Matthew 9: 14-15
Is 58: 1-9a/ Ps 51: 3-4. 5-6ab. 18-19
Can the wedding guests mourn while the bridegroom is with them?
No one fasts on a wedding feast,
Or abstain in a celebration;
But during Lent the parties cease,
For fasting and mortification.
The disciples of John came to Jesus, saying, “Why do we and the Pharisees fast often, but your disciples do not fast? And Jesus said to them, “Can the wedding guests mourn while the bridegroom is with them? But the days will come, when the bridegroom shall be taken from them, and then they will fast” (Mt.9:14-15).
The answer of Jesus in this Gospel passage of Matthew has often been cited by some as a convenient excuse to ignore fasting, which is integral to our Christian Lenten tradition. In fact, our Lord was not disparaging a Jewish custom of that time, when fasting was associated with mourning, or praying to God for a need. There was no need for it at that time, because the Messiah was in their midst. It was like the coming of a bridegroom to a wedding feast. It simply was not the proper occasion to fast. The absence of fasting was due to the presence of the Redeemer, and the celebration of the recent deliverance of a new apostle, Matthew.
During this Lenten season, fasting is practiced as a form of self-denial. Together with abstinence, this discipline of conquering the desire to eat develops our will power to resist the lures that the devil employs to entrap us. But fasting should not be an end in itself. God does not encourage fasting solely for discipline or self-denial reasons. It is not a Biblical reason for fasting. God has a higher purpose in mind. The sacrifice involved in fasting is for the purpose of “afflicting one’s soul.” It is not merely inflicting one’s body with hunger, but conditioning one’s spirit to turn in prayer more intimately to the Provider of all things. Fasting must always occur with prayer. “You can pray without fasting, but you cannot fast without praying.” The deliberate abstention from food happens for a spiritual reason: to communicate with the Father on a higher plane. God said, “When you seek me with all your heart, you will find me” (Jer. 29:13,14). When we set aside the cravings of the body to concentrate on praying, we are seeking God with all our heart. Without sustenance, we weaken ourselves before the Lord in order to depend on His strength. To fast therefore is “to humble oneself before the Lord” (Ps.35:13)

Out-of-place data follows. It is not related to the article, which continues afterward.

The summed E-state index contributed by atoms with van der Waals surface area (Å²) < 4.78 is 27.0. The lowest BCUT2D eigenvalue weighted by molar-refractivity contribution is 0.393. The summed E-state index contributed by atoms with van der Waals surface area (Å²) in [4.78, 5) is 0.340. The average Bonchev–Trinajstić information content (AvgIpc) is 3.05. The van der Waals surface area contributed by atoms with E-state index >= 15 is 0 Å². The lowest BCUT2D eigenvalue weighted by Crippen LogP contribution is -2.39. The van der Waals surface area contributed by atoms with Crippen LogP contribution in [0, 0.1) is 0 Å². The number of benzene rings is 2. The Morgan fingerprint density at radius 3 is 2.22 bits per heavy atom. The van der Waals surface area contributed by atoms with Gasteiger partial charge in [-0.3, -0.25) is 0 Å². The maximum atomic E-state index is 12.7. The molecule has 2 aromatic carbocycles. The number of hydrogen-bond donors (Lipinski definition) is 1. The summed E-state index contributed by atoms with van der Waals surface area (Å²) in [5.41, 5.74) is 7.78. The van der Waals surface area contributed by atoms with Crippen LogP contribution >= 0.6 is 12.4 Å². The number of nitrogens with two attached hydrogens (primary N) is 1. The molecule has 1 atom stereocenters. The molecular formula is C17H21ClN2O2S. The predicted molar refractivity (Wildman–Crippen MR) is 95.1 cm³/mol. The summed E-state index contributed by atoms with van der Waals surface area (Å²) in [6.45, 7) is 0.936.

In this fundamental Biblical practice, let us be one with Christ Who humbled Himself for our salvation. Especially for those of us who are overweight, this is the best time to ask our Lord to give us the willpower to restrain our appetites – not only to lose weight, but to gain a deeper understanding of His cross.
The season of Lent is the right time to fast. It is the time of year when we feel an emptiness, a longing for God’s presence, perhaps due to the painful realization of our sinful nature. We fast because we grieve for our sins. It is a form of “taking up the cross” to follow Jesus. It is not merely “doing without”, but “doing something about” – the purpose of which is to prepare for an important event. That event is Easter, the return of Jesus our Lord, and His victory over death and sin. Fasting then is preparing for a coming feast! It is the same way that our Church urges us to refrain from eating food at least one hour before receiving our Lord in Holy Communion. Jesus fasted for forty days to prepare Himself for His ministry. The season of Lent is forty days, from Ash Wednesday to Good Friday. Our Lord requests us to “keep Him company” during this short period of time, to focus on His love and purpose in our life, and not be distracted by things of this world. It’s a small request. Let’s give our share to show our gratitude and appreciation.
Help us, Lord God, to prepare our souls for the passion and death of our Savior Jesus Christ, that we may be worthy to celebrate with Him in His glorious return. Amen.